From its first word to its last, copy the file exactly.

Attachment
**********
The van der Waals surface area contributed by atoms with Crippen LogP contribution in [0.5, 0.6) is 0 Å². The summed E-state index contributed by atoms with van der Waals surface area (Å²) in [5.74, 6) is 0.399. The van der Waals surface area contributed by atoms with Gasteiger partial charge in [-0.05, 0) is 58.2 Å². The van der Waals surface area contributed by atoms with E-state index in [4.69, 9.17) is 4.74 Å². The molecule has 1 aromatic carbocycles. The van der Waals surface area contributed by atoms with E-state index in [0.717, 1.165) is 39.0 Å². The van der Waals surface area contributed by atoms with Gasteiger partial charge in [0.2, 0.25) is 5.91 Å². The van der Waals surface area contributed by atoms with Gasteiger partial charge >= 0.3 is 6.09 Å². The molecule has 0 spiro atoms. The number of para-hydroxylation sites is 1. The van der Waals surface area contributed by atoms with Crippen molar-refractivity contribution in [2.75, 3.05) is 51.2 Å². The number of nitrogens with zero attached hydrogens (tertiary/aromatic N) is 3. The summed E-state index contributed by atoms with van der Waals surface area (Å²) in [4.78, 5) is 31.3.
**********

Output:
The van der Waals surface area contributed by atoms with Crippen LogP contribution in [0.5, 0.6) is 0 Å². The summed E-state index contributed by atoms with van der Waals surface area (Å²) in [5.74, 6) is 0.399. The van der Waals surface area contributed by atoms with Gasteiger partial charge in [-0.05, 0) is 58.2 Å². The van der Waals surface area contributed by atoms with E-state index in [4.69, 9.17) is 4.74 Å². The molecule has 1 aromatic carbocycles. The van der Waals surface area contributed by atoms with E-state index in [0.717, 1.165) is 39.0 Å². The van der Waals surface area contributed by atoms with Gasteiger partial charge in [0.2, 0.25) is 5.91 Å². The van der Waals surface area contributed by atoms with Gasteiger partial charge >= 0.3 is 6.09 Å². The molecule has 0 spiro atoms. The number of para-hydroxylation sites is 1. The van der Waals surface area contributed by atoms with Crippen molar-refractivity contribution in [2.75, 3.05) is 51.2 Å². The number of nitrogens with zero attached hydrogens (tertiary/aromatic N) is 3. The summed E-state index contributed by atoms with van der Waals surface area (Å²) in [4.78, 5) is 31.3.